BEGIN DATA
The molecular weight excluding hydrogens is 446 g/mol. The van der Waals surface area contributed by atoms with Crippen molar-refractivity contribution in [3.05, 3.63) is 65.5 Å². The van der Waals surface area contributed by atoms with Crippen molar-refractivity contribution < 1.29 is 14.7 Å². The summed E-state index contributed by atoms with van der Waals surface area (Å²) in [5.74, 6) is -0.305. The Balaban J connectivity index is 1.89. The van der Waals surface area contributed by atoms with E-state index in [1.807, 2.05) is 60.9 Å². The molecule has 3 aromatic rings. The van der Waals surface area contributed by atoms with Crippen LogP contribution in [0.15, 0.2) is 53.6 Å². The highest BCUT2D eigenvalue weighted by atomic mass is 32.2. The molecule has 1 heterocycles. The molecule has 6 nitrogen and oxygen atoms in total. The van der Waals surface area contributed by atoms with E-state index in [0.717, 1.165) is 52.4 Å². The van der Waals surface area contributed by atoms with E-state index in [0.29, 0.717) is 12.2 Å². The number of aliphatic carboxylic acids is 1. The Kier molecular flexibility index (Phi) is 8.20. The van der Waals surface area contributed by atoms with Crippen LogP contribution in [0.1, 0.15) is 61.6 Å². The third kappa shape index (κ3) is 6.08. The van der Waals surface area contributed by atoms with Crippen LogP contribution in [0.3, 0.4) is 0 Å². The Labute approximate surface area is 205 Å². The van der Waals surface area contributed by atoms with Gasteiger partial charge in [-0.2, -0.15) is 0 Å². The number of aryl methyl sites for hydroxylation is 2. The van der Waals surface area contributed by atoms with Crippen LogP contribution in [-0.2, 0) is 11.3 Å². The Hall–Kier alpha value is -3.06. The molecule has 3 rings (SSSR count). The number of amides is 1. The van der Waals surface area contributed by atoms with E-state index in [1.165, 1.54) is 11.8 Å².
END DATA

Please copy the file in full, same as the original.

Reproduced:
The molecular weight excluding hydrogens is 446 g/mol. The van der Waals surface area contributed by atoms with Crippen molar-refractivity contribution in [3.05, 3.63) is 65.5 Å². The van der Waals surface area contributed by atoms with Crippen molar-refractivity contribution < 1.29 is 14.7 Å². The summed E-state index contributed by atoms with van der Waals surface area (Å²) in [5.74, 6) is -0.305. The Balaban J connectivity index is 1.89. The van der Waals surface area contributed by atoms with E-state index in [1.807, 2.05) is 60.9 Å². The molecule has 3 aromatic rings. The van der Waals surface area contributed by atoms with Crippen LogP contribution in [0.15, 0.2) is 53.6 Å². The highest BCUT2D eigenvalue weighted by atomic mass is 32.2. The molecule has 1 heterocycles. The molecule has 6 nitrogen and oxygen atoms in total. The van der Waals surface area contributed by atoms with E-state index in [0.717, 1.165) is 52.4 Å². The van der Waals surface area contributed by atoms with E-state index in [0.29, 0.717) is 12.2 Å². The number of aliphatic carboxylic acids is 1. The Kier molecular flexibility index (Phi) is 8.20. The van der Waals surface area contributed by atoms with Crippen LogP contribution in [0.1, 0.15) is 61.6 Å². The third kappa shape index (κ3) is 6.08. The van der Waals surface area contributed by atoms with Crippen LogP contribution in [0.3, 0.4) is 0 Å². The Labute approximate surface area is 205 Å². The van der Waals surface area contributed by atoms with Gasteiger partial charge in [-0.2, -0.15) is 0 Å². The number of aryl methyl sites for hydroxylation is 2. The van der Waals surface area contributed by atoms with Crippen LogP contribution in [-0.2, 0) is 11.3 Å². The Hall–Kier alpha value is -3.06. The molecule has 3 rings (SSSR count). The number of amides is 1. The van der Waals surface area contributed by atoms with E-state index in [1.165, 1.54) is 11.8 Å².